Philosopher Peter Singer seems to delight in making himself controversial if not blatantly outrageous. In a recent post at Opinionator.com he affords us an interesting glimpse of one aspect of the death wish that follows hard upon the modern denial of God. In the post he discusses the ethics of perpetuating the human species:
[H]uman lives are, in general, much less good than we think they are. We spend most of our lives with unfulfilled desires, and the occasional satisfactions that are all most of us can achieve are insufficient to outweigh these prolonged negative states. If we think that this is a tolerable state of affairs it is because we are, in Benatar's view, victims of the illusion of pollyannaism. This illusion may have evolved because it helped our ancestors survive, but it is an illusion nonetheless. If we could see our lives objectively, we would see that they are not something we should inflict on anyone.
So why don't we make ourselves the last generation on earth? If we would all agree to have ourselves sterilized then no sacrifices would be required - we could party our way into extinction!
Of course, it would be impossible to get agreement on universal sterilization, but just imagine that we could. Then is there anything wrong with this scenario? Even if we take a less pessimistic view of human existence than Benatar, we could still defend it, because it makes us better off - for one thing, we can get rid of all that guilt about what we are doing to future generations - and it doesn't make anyone worse off, because there won't be anyone else to be worse off.
Is a world with people in it better than one without? Put aside what we do to other species - that's a different issue. Let's assume that the choice is between a world like ours and one with no sentient beings in it at all. And assume, too - here we have to get fictitious, as philosophers often do - that if we choose to bring about the world with no sentient beings at all, everyone will agree to do that. No one's rights will be violated - at least, not the rights of any existing people. Can non-existent people have a right to come into existence?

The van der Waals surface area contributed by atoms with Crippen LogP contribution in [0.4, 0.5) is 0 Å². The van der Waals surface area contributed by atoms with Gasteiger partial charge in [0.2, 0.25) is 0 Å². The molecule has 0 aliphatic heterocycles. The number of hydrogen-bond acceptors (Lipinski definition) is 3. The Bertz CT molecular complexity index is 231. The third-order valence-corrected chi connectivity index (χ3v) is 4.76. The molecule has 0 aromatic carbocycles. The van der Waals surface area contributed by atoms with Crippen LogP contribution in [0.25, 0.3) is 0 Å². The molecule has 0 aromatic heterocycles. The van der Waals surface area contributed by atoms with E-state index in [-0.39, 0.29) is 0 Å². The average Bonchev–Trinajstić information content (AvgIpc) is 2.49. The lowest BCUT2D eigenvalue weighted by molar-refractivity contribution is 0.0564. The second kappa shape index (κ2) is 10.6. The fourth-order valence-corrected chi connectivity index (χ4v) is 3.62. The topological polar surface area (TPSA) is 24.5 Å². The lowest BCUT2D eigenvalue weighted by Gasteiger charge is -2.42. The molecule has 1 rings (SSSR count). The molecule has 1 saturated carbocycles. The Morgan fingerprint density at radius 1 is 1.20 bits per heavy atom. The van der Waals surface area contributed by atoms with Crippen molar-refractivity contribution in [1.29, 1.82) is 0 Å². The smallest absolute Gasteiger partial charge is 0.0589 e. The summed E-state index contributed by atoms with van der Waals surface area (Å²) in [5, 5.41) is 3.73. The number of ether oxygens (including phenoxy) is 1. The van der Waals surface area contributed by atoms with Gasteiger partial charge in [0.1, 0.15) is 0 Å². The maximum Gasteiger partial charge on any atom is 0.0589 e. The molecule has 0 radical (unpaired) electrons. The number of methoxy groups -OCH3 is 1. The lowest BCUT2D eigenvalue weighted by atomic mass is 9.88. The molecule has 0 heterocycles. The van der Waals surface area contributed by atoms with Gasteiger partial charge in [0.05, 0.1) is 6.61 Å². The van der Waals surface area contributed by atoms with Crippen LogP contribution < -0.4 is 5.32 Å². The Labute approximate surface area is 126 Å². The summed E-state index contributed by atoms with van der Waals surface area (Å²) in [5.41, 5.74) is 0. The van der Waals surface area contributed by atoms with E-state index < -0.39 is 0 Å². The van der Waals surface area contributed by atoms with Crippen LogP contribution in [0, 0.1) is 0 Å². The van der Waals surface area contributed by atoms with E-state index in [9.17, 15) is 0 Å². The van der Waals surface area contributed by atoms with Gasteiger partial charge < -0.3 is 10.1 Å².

I do think it would be wrong to choose the non-sentient universe. In my judgment, for most people, life is worth living. Even if that is not yet the case, I am enough of an optimist to believe that, should humans survive for another century or two, we will learn from our past mistakes and bring about a world in which there is far less suffering than there is now. But justifying that choice forces us to reconsider the deep issues with which I began. Is life worth living? Are the interests of a future child a reason for bringing that child into existence? And is the continuance of our species justifiable in the face of our knowledge that it will certainly bring suffering to innocent future human beings?
Now this may seem like a very odd argument for an evolutionist like Singer to make, and it reveals, I think, the profound emptiness to which any atheistic worldview must ineluctably lead. The reason I say that it may seem odd is that for Darwinians our whole purpose is bound up in survival of the species. Our perpetuation is the ground for all ethics. Any action that runs contrary to the imperative to promote species survival is, for the Darwinian, ipso facto immoral.
I'm also perplexed by Singer's concern for individual rights. Exactly how, in a non-theistic universe, does anyone come to have rights? Who bestows them and what are they based upon? What should it matter whether someone is compelled to do something he doesn't want to do? In a world without God what's "right" is, as Plato told us in The Republic, whatever is in the interest of the stronger.
These quarrels aside, I have to say that I agree with Singer about this much: Life in his world is indeed a miserable affair. We're born, we're bored, we suffer, we have unfulfilled yearnings, and then we die and, if Singer is right, we pass into nothingness. It's a view of life that has led many thoughtful people to embrace nihilism and despair (I'm reminded of the line in the Smashing Pumpkins' song Jellybelly: "We're nowhere, we're nowhere, we're nowhere. Living makes me sick. So sick I want to die.").
The solution to this existential predicament, however, is not to allow humanity to extinguish itself. The solution is to embrace the one thing that makes the meaninglessness meaningful: A God who offers us life everlasting. It's remarkable that Singer, with a modest reservation, would prefer to see the human race go extinct rather than turn to the one thing that could make life's trials meaningful and worthwhile. There seems to be something perverse in this.
I could understand his reluctance to turn to faith were there compelling reasons to think that such a God doesn't exist, but there simply isn't, and, in fact, the opposite is the case. In any event, I think Singer's argument is important, revealing plainly for all to see the culture of death to which atheism leads.RLC